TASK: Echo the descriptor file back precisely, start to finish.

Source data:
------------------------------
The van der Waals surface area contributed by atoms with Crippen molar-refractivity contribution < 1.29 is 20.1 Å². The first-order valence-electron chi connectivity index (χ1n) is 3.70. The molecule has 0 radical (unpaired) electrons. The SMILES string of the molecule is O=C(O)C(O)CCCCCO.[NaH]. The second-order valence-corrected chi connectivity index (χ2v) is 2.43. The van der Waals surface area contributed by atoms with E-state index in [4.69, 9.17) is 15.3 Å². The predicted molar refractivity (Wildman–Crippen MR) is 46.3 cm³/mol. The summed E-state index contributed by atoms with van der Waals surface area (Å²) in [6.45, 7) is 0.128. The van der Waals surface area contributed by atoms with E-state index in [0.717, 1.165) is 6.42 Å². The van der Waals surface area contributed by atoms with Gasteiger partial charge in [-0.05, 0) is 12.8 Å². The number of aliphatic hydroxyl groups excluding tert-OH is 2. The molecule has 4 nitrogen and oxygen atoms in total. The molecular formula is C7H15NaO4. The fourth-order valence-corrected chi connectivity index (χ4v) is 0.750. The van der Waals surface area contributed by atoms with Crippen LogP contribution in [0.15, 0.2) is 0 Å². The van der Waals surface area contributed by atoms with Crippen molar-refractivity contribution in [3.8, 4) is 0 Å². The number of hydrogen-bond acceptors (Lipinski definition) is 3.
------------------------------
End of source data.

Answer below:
The van der Waals surface area contributed by atoms with Crippen molar-refractivity contribution < 1.29 is 20.1 Å². The first-order valence-electron chi connectivity index (χ1n) is 3.70. The molecule has 0 radical (unpaired) electrons. The SMILES string of the molecule is O=C(O)C(O)CCCCCO.[NaH]. The second-order valence-corrected chi connectivity index (χ2v) is 2.43. The van der Waals surface area contributed by atoms with E-state index in [4.69, 9.17) is 15.3 Å². The predicted molar refractivity (Wildman–Crippen MR) is 46.3 cm³/mol. The summed E-state index contributed by atoms with van der Waals surface area (Å²) in [6.45, 7) is 0.128. The van der Waals surface area contributed by atoms with E-state index in [0.717, 1.165) is 6.42 Å². The van der Waals surface area contributed by atoms with Gasteiger partial charge in [-0.05, 0) is 12.8 Å². The number of aliphatic hydroxyl groups excluding tert-OH is 2. The molecule has 4 nitrogen and oxygen atoms in total. The molecular formula is C7H15NaO4. The fourth-order valence-corrected chi connectivity index (χ4v) is 0.750. The van der Waals surface area contributed by atoms with Crippen LogP contribution in [0.15, 0.2) is 0 Å². The van der Waals surface area contributed by atoms with Crippen molar-refractivity contribution in [3.8, 4) is 0 Å². The number of hydrogen-bond acceptors (Lipinski definition) is 3.